A family in 2013 survives with tech from 1986. That may sound like the plot of a new fall TV show, but in April a Canadian family got rid of all tech in their house that wasn’t around in 1986. As an experiment, they are going to try to live for one year without any post-1986 tech.
The McMillan family was prompted to try this experiment after the father Blair asked his son Trey to go outside and play ball with him. When Trey refused because he wanted to play a game on the iPad instead, Blair became concerned. “When I was a kid, I lived outside,” said McMillan.
So in April this year he and his girlfriend Morgan decided to give their two kids, Trey who is 5 and Denton who is 2, the childhood they had, without modern tech. Both Blair and Morgan were born in 1986 so they decided that was the cutoff year for tech in their house.
They locked up their computers, smartphones and tablets, cancelled their Facebook account, and got rid of cable TV (I know, cable TV was around in 1986 but this is their experiment, not mine). They use a rotary phone with no answering machine (I’m thinking they don’t have Call Waiting either). Photos are captured only on film that must later be developed. Blair even has gone so far as to sport a 1980’s hairdo, getting his hair styled into a mullet. “Business in the front, party in the back,” he says.
Here’s a video showing how the McMillans are dealing with their blast-from-the-past tech life:
If you visit the McMillan home you’ll have to lock up your tech in a box until you leave. No checking your smartphone for emails while you’re in their house. Ask Blair a question and he’ll look up the answer in a World Book encyclopedia they bought for the experiment.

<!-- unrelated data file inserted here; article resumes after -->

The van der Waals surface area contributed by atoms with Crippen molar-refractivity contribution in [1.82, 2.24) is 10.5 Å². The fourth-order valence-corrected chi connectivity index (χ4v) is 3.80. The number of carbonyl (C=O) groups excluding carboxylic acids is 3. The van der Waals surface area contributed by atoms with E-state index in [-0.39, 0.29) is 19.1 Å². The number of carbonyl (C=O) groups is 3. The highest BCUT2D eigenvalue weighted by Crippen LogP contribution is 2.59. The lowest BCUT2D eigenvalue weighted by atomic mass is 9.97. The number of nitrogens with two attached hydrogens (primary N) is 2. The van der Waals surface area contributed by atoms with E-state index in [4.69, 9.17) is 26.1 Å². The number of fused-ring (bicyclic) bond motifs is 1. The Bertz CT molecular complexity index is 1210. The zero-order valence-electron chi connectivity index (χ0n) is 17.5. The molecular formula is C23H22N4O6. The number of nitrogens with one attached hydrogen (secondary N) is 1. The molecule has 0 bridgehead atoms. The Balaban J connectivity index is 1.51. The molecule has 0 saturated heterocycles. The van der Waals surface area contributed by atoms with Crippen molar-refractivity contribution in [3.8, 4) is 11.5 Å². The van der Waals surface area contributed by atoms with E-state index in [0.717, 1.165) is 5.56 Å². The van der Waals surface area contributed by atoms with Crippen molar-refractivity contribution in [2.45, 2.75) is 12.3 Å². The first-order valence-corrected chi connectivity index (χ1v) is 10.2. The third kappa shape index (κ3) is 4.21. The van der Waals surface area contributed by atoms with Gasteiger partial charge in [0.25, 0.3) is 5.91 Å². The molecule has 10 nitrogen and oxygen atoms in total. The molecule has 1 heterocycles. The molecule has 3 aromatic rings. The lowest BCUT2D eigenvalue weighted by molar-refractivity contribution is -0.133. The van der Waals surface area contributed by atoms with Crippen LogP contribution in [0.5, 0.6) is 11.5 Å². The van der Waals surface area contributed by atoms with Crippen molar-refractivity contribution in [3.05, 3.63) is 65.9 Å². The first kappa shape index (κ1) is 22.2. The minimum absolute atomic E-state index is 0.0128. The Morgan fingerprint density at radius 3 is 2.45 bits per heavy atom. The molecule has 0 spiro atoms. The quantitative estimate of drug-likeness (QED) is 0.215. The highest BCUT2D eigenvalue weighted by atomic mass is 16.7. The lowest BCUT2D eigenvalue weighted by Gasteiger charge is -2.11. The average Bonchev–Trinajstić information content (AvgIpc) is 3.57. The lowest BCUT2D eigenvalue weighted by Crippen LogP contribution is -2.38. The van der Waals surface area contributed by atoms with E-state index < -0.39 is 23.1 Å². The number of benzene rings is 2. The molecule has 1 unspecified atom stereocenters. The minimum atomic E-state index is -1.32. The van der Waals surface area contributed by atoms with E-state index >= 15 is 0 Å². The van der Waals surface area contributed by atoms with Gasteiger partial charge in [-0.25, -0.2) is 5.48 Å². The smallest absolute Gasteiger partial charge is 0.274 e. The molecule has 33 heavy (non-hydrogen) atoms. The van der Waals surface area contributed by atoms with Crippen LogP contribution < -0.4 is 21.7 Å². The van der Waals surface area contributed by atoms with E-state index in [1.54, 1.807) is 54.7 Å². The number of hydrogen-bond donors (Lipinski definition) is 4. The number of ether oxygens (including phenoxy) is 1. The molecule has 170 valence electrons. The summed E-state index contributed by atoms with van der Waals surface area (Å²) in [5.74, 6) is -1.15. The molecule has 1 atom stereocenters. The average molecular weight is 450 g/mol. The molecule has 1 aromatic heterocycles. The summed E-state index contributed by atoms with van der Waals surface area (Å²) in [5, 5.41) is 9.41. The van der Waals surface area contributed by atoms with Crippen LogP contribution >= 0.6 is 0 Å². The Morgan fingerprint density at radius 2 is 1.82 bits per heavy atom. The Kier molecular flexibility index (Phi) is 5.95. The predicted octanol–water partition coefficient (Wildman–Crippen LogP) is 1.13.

The kids play on a vintage Nintendo game system in the basement with an old-school version of Mario. No DVD’s or CD’s for the McMillans, they watch videotapes on an old VCR machine and listen to music on cassette tapes. Morgan misses watching Big Brother, though they have received lots of VHS movies from their friends.
The McMillans even took a trip across the US this summer without tech. Their kids were entertained in the car with stickers and coloring books. They used paper maps to navigate their way around. Their only “cheat” is their car, a 2010 Kia.
They say that the experience has been a positive one for their family. Morgan says she reads more books. Their kids have adapted well and show more imagination when they play now. When the family began the experiment, they moved into a house that was built in the early 1980’s so their kids associate tech with their previous house. Blair admits that this experiment would be much more difficult, if not impossible, if their kids were 10 years older.
The experiment has had its drawbacks. Blair’s business has suffered because he refuses to use a computer, even for work. He can’t apply for jobs with companies who accept only online applications. He takes work orders only via fax machine so his business partner quit on him but Blair says he’s saving a lot of money by not having to pay cable or cell phone bills.
Morgan uses a computer at work but swears she hasn’t cheated otherwise. They both miss being able to connect to the Internet to find out what’s going on in the world.
The family seems well-positioned to complete their experiment and endure a year without post-1986 tech. Whether they stay committed to the 80’s, move on to the 90’s or end the experiment in April remains to be seen. Also unknown is how long Blair will be wearing his mullet.
What About You?
Could you live without tech from 1986 and later? Would you be willing to give up your post-1986 tech for a year? Would you prefer life without modern technology? What tech would you miss most?
Vote in the poll and let us know what you would miss. You can vote for more than one choice:
How would your family fare with this experiment? Do you think teenagers could be convinced to give up their post-1986 tech? Would you dare take a cross-country trip without tech? Let us know in the Comments section below!
* 1980’s cassette tape photo by Chris Jones